Theresa May at the Despatch Box in the Commons (Image: UK Parliament/Jessica Taylor)

It was "a very simple, in-or-out choice," said then prime minister David Cameron in January 2013 when he first launched the Tories' referendum policy.

The result in 2016 was equally clear.

By a decisive majority, the public backed Britain's departure and the return of national independence from Brussels rule.

Yet in response to this direct instruction from 17.4 million voters, our politicians have made a complete hash of the withdrawal process, so much so that Brexit itself is in real danger.

For more than two years the ruling elite has dithered, prevaricated, squabbled and pontificated, despite pleas from the increasingly frustrated public for them to focus on their duty of implementing the referendum verdict.

In the process, the move towards our national liberation has been dragged down into the quagmire of retreat.

It is a failure of statecraft on an epic scale, a betrayal of millions who only want Britain to become a self-governing nation once again.

Instead of working together for the goal of British freedom, too many in the political establishment have indulged in continual intrigues, putting their own vanity before the will of the people.

It is this self-indulgence that has brought about the explosive political crisis which now engulfs Westminster.

In dramatic scenes at the Commons on Tuesday night, the Prime Minister's Withdrawal Agreement was overwhelmingly rejected by 230 votes, by far the biggest Government defeat in the history of parliamentary democracy.

Incredibly, 63 percent of Conservative backbenchers voted against the deal.

In the subsequent turmoil, it is unclear what will happen next but there is a real possibility that Brexit could be overturned by MPs, either through a second referendum or the repeal of Article 50, which is meant to enact Britain's withdrawal by March 29.

The chaos has led government supporters to heap the blame on the rebel Brexiteer MPs for their supposed irresponsibility.

In the Commons debate on Theresa May's deal, the Environment Secretary Michael Gove, who notoriously stabbed Boris Johnson in the back during the 2016 leadership contest, had the nerve to accuse the Eurosceptics of treachery towards their cause, claiming that they were about to squander "the best chance for a proper Brexit".

Attorney General Geoffrey Cox, another Leave supporter, went even further by telling his own backbenchers: "You are not children in the playground. You are legislators."

But this criticism is unjustified.

There is nothing reckless about wanting real British sovereignty or objecting to the Government's botched deal.

Brexit represents the natural instinct that a sovereign nation should be in charge of its own affairs rather than be ruled by a foreign power.

After all, that was the status of the United Kingdom for centuries until we were pushed into the European Economic Community by Edward Heath in 1973.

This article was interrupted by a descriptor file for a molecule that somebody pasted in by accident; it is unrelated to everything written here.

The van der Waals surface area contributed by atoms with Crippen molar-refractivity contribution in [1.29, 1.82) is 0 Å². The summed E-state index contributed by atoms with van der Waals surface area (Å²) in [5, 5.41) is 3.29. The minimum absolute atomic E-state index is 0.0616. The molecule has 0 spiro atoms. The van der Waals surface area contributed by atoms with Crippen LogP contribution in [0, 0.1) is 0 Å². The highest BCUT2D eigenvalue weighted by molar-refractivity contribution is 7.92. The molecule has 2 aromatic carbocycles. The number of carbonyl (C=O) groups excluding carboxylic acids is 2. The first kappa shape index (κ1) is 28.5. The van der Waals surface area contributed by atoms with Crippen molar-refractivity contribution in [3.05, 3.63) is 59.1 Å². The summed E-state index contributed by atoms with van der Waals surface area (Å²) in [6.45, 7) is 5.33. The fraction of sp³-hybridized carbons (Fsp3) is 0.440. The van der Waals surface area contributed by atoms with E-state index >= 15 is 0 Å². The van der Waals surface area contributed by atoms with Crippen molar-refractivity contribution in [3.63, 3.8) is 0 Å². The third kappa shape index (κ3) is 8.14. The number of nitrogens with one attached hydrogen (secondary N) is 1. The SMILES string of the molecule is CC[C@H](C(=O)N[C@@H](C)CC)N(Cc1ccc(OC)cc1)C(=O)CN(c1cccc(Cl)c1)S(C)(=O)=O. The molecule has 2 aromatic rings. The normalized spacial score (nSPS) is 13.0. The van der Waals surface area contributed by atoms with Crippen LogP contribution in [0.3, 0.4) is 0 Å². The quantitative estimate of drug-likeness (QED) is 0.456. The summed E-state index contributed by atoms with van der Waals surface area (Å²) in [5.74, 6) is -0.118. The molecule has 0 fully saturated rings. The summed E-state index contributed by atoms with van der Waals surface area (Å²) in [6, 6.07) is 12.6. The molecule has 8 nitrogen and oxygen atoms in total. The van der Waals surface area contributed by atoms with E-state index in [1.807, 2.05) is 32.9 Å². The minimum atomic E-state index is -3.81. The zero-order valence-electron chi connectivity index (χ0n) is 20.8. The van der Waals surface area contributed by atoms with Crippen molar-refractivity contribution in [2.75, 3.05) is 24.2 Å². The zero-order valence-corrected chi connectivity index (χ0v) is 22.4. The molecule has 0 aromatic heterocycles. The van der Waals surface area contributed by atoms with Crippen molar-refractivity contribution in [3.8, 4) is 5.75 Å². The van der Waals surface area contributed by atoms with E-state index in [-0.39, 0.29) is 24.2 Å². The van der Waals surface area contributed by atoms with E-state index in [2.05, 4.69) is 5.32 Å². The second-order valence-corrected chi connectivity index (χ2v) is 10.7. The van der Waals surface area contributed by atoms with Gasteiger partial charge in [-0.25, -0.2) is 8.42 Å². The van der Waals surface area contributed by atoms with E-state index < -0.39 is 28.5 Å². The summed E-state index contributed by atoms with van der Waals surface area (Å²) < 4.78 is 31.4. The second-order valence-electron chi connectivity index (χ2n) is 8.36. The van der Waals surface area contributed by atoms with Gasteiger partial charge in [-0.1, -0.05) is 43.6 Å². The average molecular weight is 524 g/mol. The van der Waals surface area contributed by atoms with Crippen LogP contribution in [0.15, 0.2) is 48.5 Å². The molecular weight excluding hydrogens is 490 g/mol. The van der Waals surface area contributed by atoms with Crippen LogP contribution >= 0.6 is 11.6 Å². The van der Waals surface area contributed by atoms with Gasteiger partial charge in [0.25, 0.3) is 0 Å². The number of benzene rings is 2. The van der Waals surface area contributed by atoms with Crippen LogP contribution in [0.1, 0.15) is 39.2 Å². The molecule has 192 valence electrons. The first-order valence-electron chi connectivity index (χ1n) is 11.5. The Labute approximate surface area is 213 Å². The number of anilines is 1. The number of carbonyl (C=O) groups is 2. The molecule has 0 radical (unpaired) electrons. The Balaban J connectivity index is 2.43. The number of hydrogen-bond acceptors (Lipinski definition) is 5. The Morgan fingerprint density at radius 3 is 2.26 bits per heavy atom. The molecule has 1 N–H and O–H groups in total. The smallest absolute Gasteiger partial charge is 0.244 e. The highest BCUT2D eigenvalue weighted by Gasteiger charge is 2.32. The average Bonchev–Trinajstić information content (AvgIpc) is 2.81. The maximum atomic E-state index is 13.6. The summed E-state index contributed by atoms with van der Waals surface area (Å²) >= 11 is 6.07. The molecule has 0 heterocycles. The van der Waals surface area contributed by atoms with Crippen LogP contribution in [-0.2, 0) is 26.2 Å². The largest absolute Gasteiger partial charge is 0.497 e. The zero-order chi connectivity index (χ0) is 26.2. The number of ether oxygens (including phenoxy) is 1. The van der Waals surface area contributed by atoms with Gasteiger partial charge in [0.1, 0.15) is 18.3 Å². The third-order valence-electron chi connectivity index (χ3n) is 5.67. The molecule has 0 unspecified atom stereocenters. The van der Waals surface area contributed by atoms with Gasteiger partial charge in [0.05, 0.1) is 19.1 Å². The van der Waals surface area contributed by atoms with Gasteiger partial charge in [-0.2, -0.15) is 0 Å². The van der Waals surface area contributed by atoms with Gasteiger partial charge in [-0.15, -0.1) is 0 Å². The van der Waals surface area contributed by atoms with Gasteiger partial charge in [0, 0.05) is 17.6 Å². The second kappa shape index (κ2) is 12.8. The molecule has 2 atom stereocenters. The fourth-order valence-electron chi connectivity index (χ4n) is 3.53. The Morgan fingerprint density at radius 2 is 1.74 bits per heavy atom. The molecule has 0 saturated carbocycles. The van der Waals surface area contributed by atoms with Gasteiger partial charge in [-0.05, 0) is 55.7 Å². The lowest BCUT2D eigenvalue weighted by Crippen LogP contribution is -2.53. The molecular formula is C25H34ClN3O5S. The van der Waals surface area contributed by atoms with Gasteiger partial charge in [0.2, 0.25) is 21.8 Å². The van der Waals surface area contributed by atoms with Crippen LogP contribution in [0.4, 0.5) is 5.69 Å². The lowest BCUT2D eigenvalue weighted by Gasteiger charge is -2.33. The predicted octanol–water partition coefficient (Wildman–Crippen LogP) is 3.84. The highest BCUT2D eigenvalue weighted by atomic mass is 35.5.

It is also the status of most of the earth's 167 nations outside the EU.

Nor was it wrong for Brexiteers to vote against the Government, for the Withdrawal Agreement is a barrier to real independence.

Not only has it the potential to lock Britain indefinitely into EU jurisdiction without any say, but it also required the payment of £39billion to Brussels without any clarity about our future trade relationship.

The Government bleated about "uncertainty" if the deal were rejected, but in truth, it provided no certainty at all, just the grim prospect of endless more rounds of talks, in which the EU would have no incentive to reach a proper deal.

One senior civil servant wrote that such talks would leave Britain "a permanent satellite state of the EU".

No, the culpability for the current mess should not be attached to the Brexiteers, who only want to see the referendum verdict enacted.

It lies with others, like the Government, whose entire negotiating strategy was far too defensive and unimaginative.

Just as reprehensible is Jeremy Corbyn's Labour front bench, whose stance has been based entirely on partisan advantage rather than any principle.

Inevitably, the intransigence of the EU has played its malign part, driven by Brussels' desire to punish Britain for daring to challenge its federalist ideology.

But the greatest fault belongs to the large army of Remainers in Parliament and the media. Unreconciled to the referendum outcome, they have constantly manoeuvred to reverse Brexit, whether by court cases, legislation or fearful propaganda.

Only this week Dominic Grieve, the passionate Europhile and keen advocate of a second referendum, called Brexit "the biggest mistake in our country's recent history" which MPs had "the ability" to "try to prevent".

It reveals a profound contempt for the British electorate.

But, like the Brussels empire it worships, the pro-EU brigade does not care about democracy.

It is now ready to exploit the Westminster crisis that it has ruthlessly helped to create.

The British people deserve better than this dangerous farce.

.Batton interview